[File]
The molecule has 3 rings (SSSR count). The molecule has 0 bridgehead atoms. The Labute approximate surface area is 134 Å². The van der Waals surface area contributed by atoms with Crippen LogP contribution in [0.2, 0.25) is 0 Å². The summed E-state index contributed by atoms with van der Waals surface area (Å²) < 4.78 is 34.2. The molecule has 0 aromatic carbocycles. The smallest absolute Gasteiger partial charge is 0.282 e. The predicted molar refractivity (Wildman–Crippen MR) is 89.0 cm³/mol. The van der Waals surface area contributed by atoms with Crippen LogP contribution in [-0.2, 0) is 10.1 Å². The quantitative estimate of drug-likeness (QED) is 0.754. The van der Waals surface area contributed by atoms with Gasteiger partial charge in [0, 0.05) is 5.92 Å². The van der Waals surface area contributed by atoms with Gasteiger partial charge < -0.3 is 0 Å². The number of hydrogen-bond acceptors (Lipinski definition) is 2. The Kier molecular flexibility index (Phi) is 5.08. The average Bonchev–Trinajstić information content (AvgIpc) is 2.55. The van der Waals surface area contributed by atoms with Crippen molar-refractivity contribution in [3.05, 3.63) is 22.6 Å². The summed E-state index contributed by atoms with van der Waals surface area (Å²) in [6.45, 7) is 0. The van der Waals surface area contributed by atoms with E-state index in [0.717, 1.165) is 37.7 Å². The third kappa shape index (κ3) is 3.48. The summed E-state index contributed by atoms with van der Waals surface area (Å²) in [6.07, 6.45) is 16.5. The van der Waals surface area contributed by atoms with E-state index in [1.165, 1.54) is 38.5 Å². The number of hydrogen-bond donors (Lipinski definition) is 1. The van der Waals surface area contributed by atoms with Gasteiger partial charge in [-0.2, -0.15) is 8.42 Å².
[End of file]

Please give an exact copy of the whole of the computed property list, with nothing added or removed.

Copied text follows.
The molecule has 3 rings (SSSR count). The molecule has 0 bridgehead atoms. The Labute approximate surface area is 134 Å². The van der Waals surface area contributed by atoms with Crippen LogP contribution in [0.2, 0.25) is 0 Å². The summed E-state index contributed by atoms with van der Waals surface area (Å²) < 4.78 is 34.2. The molecule has 0 aromatic carbocycles. The smallest absolute Gasteiger partial charge is 0.282 e. The predicted molar refractivity (Wildman–Crippen MR) is 89.0 cm³/mol. The van der Waals surface area contributed by atoms with Crippen LogP contribution in [-0.2, 0) is 10.1 Å². The quantitative estimate of drug-likeness (QED) is 0.754. The van der Waals surface area contributed by atoms with Gasteiger partial charge in [0, 0.05) is 5.92 Å². The van der Waals surface area contributed by atoms with Gasteiger partial charge < -0.3 is 0 Å². The number of hydrogen-bond acceptors (Lipinski definition) is 2. The Kier molecular flexibility index (Phi) is 5.08. The average Bonchev–Trinajstić information content (AvgIpc) is 2.55. The van der Waals surface area contributed by atoms with Crippen molar-refractivity contribution in [3.05, 3.63) is 22.6 Å². The summed E-state index contributed by atoms with van der Waals surface area (Å²) in [6.45, 7) is 0. The van der Waals surface area contributed by atoms with E-state index in [0.717, 1.165) is 37.7 Å². The third kappa shape index (κ3) is 3.48. The summed E-state index contributed by atoms with van der Waals surface area (Å²) in [6.07, 6.45) is 16.5. The van der Waals surface area contributed by atoms with E-state index in [1.165, 1.54) is 38.5 Å². The number of hydrogen-bond donors (Lipinski definition) is 1. The van der Waals surface area contributed by atoms with Gasteiger partial charge in [-0.2, -0.15) is 8.42 Å².